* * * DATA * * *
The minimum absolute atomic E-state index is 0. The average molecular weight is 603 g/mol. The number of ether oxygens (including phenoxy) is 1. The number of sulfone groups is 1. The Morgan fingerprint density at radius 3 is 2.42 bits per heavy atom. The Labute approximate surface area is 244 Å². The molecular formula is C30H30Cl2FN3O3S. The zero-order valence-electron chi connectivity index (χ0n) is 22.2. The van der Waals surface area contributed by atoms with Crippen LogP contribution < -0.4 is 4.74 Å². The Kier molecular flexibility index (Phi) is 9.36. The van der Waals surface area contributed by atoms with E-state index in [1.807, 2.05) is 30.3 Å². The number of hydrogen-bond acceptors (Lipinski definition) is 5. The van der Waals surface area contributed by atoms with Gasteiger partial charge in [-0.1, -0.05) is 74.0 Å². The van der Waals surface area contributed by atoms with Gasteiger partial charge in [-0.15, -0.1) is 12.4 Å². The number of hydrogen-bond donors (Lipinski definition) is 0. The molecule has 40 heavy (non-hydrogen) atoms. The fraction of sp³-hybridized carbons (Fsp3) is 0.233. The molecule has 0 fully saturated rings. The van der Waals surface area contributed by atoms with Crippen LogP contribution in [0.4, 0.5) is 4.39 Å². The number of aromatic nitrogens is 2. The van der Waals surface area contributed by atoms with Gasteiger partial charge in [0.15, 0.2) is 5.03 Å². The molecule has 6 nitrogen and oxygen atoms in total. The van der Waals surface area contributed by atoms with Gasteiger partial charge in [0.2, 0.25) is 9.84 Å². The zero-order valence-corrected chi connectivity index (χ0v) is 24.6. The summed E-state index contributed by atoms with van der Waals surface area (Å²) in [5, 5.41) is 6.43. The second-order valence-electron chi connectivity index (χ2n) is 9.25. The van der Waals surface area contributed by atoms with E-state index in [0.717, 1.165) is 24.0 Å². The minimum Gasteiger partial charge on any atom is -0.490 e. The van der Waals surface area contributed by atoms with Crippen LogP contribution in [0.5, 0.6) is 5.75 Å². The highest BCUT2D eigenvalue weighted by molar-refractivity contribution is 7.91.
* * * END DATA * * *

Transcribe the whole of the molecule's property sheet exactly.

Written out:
The minimum absolute atomic E-state index is 0. The average molecular weight is 603 g/mol. The number of ether oxygens (including phenoxy) is 1. The number of sulfone groups is 1. The Morgan fingerprint density at radius 3 is 2.42 bits per heavy atom. The Labute approximate surface area is 244 Å². The molecular formula is C30H30Cl2FN3O3S. The zero-order valence-electron chi connectivity index (χ0n) is 22.2. The van der Waals surface area contributed by atoms with Crippen LogP contribution < -0.4 is 4.74 Å². The Kier molecular flexibility index (Phi) is 9.36. The van der Waals surface area contributed by atoms with E-state index in [1.807, 2.05) is 30.3 Å². The number of hydrogen-bond acceptors (Lipinski definition) is 5. The van der Waals surface area contributed by atoms with Gasteiger partial charge in [-0.1, -0.05) is 74.0 Å². The van der Waals surface area contributed by atoms with Gasteiger partial charge in [-0.15, -0.1) is 12.4 Å². The number of hydrogen-bond donors (Lipinski definition) is 0. The molecule has 40 heavy (non-hydrogen) atoms. The fraction of sp³-hybridized carbons (Fsp3) is 0.233. The molecule has 0 fully saturated rings. The van der Waals surface area contributed by atoms with Crippen LogP contribution in [0.4, 0.5) is 4.39 Å². The number of aromatic nitrogens is 2. The van der Waals surface area contributed by atoms with Gasteiger partial charge in [0.15, 0.2) is 5.03 Å². The molecule has 6 nitrogen and oxygen atoms in total. The van der Waals surface area contributed by atoms with Gasteiger partial charge in [0.2, 0.25) is 9.84 Å². The zero-order valence-corrected chi connectivity index (χ0v) is 24.6. The summed E-state index contributed by atoms with van der Waals surface area (Å²) in [5, 5.41) is 6.43. The second-order valence-electron chi connectivity index (χ2n) is 9.25. The van der Waals surface area contributed by atoms with E-state index in [0.717, 1.165) is 24.0 Å². The minimum Gasteiger partial charge on any atom is -0.490 e. The van der Waals surface area contributed by atoms with Crippen LogP contribution in [0.5, 0.6) is 5.75 Å². The highest BCUT2D eigenvalue weighted by molar-refractivity contribution is 7.91.